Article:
Access to treatment for diabetes and hypertension in rural Cambodia: performance of existing social health protection schemes

Maryam Bigdeli, Bart Jacobs, Chean Rithy Men, Kristine Nilsen, Wim Van Damme, Bruno Dujardin

Research output: Contribution to journalA1: Web of Science-article

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Abstract

BACKGROUND: Non-communicable diseases (NCD) pose challenges to Cambodia's health system. Medicines for NCD are on the National Essential Medicines List but no clinical guidelines support their utilization. Two social health protection schemes aimed at the informal sector population exist (Health Equity Funds and Insurance) together with two disease-specific interventions (a Peer Educator Network and Chronic Diseases Clinics) targeted at NCD patients. This study examines performance of these various schemes in relation to NCD.

METHODS: Cross-sectional household survey among 709 individuals self-reporting diabetes and/or hypertension in three geographical locations in rural Cambodia using a structured questionnaire investigating diagnostic and treatment pathways, health seeking behaviour, health expenditures, and financial coping mechanisms.

RESULTS: Two third of respondents with NCD were female and 55% did not belong to any scheme. The majority (59%) were diagnosed in the private sector and only 56% were on allopathic treatment that was mainly sought in the private sector (49%). Outpatient treatment cost was higher in the private sector and when using multiple providers of care. The majority were indebted, 11% due to health-related expenses. Contrary to social health protection schemes, disease-specific interventions offered better access to allopathic treatment and provided medicines in accordance with NEML.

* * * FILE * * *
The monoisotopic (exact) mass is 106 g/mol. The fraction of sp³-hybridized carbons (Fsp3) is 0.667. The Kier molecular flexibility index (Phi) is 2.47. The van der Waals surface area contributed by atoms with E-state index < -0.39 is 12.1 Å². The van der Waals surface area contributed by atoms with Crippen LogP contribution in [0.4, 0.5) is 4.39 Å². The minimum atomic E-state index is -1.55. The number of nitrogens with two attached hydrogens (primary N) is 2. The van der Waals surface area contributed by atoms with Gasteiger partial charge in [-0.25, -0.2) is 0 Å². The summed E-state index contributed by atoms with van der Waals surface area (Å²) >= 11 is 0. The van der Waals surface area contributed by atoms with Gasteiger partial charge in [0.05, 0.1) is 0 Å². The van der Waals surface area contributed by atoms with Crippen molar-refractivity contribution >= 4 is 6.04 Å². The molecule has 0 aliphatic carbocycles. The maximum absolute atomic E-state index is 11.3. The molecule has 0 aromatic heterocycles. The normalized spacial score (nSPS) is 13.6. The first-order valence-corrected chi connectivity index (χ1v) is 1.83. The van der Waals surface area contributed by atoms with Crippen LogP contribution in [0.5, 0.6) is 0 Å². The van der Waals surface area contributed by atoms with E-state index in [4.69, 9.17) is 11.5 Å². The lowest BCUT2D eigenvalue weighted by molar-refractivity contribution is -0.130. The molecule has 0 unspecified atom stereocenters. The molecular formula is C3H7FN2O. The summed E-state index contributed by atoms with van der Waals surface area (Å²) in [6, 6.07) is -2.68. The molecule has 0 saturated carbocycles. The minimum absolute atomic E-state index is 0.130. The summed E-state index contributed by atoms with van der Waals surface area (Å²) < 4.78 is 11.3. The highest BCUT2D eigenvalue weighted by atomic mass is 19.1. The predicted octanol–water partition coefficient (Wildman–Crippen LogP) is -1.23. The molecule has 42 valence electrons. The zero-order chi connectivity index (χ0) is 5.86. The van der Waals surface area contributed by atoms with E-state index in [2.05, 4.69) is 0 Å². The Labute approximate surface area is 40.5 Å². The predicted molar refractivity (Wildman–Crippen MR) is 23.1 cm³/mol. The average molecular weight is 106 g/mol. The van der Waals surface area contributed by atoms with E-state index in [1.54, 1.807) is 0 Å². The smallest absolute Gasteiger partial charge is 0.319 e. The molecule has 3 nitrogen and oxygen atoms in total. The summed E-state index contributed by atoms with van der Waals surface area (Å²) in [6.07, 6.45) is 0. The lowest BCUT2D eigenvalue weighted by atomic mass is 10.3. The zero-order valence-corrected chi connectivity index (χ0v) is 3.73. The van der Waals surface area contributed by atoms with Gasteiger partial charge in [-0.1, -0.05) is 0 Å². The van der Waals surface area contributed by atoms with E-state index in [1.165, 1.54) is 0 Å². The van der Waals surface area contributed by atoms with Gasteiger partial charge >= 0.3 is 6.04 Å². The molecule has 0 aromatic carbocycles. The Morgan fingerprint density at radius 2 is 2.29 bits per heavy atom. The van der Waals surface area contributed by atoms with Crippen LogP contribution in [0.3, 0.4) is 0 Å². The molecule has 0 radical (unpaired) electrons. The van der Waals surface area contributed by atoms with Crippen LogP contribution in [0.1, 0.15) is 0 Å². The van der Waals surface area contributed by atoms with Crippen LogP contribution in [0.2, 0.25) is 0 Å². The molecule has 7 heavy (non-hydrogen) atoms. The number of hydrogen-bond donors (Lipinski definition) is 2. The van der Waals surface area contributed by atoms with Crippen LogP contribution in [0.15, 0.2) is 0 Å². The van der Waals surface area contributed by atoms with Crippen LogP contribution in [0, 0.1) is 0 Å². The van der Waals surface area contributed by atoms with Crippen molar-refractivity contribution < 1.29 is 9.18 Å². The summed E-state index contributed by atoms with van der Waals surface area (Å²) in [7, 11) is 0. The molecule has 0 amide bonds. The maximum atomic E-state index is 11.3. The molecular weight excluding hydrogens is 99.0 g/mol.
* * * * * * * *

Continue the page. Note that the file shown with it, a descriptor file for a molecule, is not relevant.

CONCLUSION: The benefit packages of existing social health protection schemes and services in the public health sector should be adjusted to cater for the needs of people living with NCD in rural Cambodia. Initiatives that offer active disease management strategies and promote patients and community participation appear more successful in increasing treatment adherence and decreasing the risk of financial hardship.

Original languageEnglish
JournalPLoS ONE
Volume11
Pages (from-to)e0146147
ISSN1932-6203
DOIs
Publication statusPublished - 2016

Keywords

  • Adaptation, Physiological
  • Adult
  • Aged
  • Antihypertensive Agents
  • Cambodia
  • Cross-Sectional Studies
  • Diabetes Mellitus, Type 2
  • Female
  • Health Expenditures
  • Health Services Accessibility
  • Humans
  • Hypertension
  • Hypoglycemic Agents
  • Male
  • Middle Aged
  • Public Health
  • Rural Population
  • Self Report
  • Surveys and Questionnaires
  • Journal Article
  • Research Support, Non-U.S. Gov't

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